LOCAL movie fans were in for a treat this year with critically-acclaimed movies such as Ola Bola, Jagat, The Kid From The Big Apple and Boboiboy The Movie. Pekak is the latest gem to hit the big screen.
The film debut of director Khairul Azri Md Noor a.k.a. Kroll, this bittersweet love story between two lonely souls, is beautifully written by Azril Hamzah and Alfie Palermo.
It features two of the country’s most versatile stars, Juvana’s Zahiril Adzim and Sepet’s Sharifah Amani, in their first on-screen collaboration.
The film tips its hat to national literary laureate the late Datuk Usman Awang, particularly his enduring play of star-crossed lovers titled Uda & Dara.
However, Zahiril’s Uda and Amani’s Dara are far from star-crossed lovers, as Pekak is filled with rays of hope throughout its 90-minute duration.
Furthermore, the heavy issues of exploitation and repression are absent from the story. In their place are the themes of loneliness and alienation, judgemental parenting, hypocrisy masquerading as kindness, and lust masquerading as love.
Pekak is also a peek into the lives of the handicapped. Audiences learn that deaf people have deep feelings, regrets, dreams and aspirations just like normal people.
In fact, they are gifted in their own way, being able to read others’ lip movements and facial expressions, and often turn out to be better judges of human character.
This urban tale of forbidden love amidst a sea of alienated youth and drug-fuelled hedonism centres on deaf boy Uda. A drug dealer, he sells drugs to pay for surgery that will restore his hearing.
Uda meets rebellious secondary school girl Dara, who longs to escape her judgemental and overbearing father (Zaidi), and love quickly blossoms between them.
Dara has a close friend Melor (Sharifah Sakinah) who is deemed a “good girl” by Dara’s father. But Melor actually takes Dara to drug-fuelled dance parties hosted by her wealthy friend Kamil (Iedil Putra) after school hours.
Melor’s boyfriend Azman (Amerul) is a talented artist and junkie who soon begins to lust after Dara.
Uda may be deaf but he refuses to be seen as handicapped. He is frequently seen wearing T-shirts featuring famous music bands, and plays rock songs on his radio every night.
Zahiril is spot on with his portrayal of Uda. While he does not have much dialogue, he fully utilises his facial expressions and body language to express his varied emotions.
He is best during his intimate scenes with Amani’s Dara. Both are subtle in their expressions of love, yet capture viewers’ imaginations with their body language.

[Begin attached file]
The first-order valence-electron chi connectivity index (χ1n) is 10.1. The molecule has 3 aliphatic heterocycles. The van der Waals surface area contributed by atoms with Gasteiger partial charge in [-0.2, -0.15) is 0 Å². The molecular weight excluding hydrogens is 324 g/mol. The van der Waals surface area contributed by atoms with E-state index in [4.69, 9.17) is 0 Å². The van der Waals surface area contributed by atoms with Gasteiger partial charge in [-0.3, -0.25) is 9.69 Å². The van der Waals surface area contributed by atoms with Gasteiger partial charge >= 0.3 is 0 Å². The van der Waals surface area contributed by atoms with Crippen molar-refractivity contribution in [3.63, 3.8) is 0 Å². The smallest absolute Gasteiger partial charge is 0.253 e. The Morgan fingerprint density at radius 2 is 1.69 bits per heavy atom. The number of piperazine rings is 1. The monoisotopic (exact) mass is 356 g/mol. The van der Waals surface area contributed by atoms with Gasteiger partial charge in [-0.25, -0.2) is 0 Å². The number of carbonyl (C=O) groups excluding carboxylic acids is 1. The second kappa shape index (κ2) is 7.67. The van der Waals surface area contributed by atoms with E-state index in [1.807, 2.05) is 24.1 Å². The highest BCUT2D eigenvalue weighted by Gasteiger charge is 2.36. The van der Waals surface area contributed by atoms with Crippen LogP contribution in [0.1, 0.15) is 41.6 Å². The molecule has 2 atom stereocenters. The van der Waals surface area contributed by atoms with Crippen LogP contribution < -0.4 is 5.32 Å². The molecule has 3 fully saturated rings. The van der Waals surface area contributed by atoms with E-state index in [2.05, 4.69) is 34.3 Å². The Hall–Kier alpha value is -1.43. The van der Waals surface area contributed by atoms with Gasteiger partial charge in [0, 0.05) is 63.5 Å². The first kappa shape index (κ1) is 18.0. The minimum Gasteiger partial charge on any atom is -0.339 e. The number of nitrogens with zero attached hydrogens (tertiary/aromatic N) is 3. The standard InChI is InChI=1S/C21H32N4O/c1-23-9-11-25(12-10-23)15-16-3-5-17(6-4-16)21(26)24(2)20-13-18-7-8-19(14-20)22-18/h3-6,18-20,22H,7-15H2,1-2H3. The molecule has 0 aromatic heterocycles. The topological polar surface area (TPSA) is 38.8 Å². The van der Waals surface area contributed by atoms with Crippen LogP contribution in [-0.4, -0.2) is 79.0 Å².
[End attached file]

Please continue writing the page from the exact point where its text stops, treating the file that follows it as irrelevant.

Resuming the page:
A poignant scene occurs when Dara’s dress is torn, and Uda lovingly uses her school badge to stitch up the torn part around her shoulder.
Amani is convincing as Dara, too. The versatile actress honed her acting skills under the guidance of the late Yasmin Ahmad. While Dara’s long, jet-black hair resembles Orked’s in the Yasmin movie Sepet, Dara is her own woman — lonely, angst-ridden and longing to be loved.
Of the supporting cast, Sakinah is perfectly cast as Melor who is “angel by day, devil by night”. Her interactions with Azman and Kamil border on saucy talk, and her cigarette-puffing is realistic. This is a far cry from the actress’ current daytime role as a fitness instructor and ambassador.
Amerul steals the show as nasty Azman. He is annoying from the moment he opens his mouth, and all he can talk about is drugs and sex. Azman, who has created a sculpture that looks like a lethal weapon, gets increasingly loathsome as the film progresses.
Of the cameo actors, Chew is quirky as Uda’s ear specialist while Joe is refreshingly witty as Uda’s fellow drug dealer.
Pekak is a teen angst movie that will touch hearts and minds. Its ensemble cast has superb teamwork, and the director should be commended for his casting choices.
While it is a simple love story, it is a mesmerising cinematic journey that resonates with the real world, thanks to the great acting, particularly Zahiril and Amani.
DIRECTOR: Khairul Azri Md Noor
STARRING: Zahiril Adzim, Sharifah Amani, Sharifah Sakinah, Amerul Affendi, Iedil Putra, Zaidi Omar, Chew Kin Wah, Joe Flizzow
DURATION: 90 minutes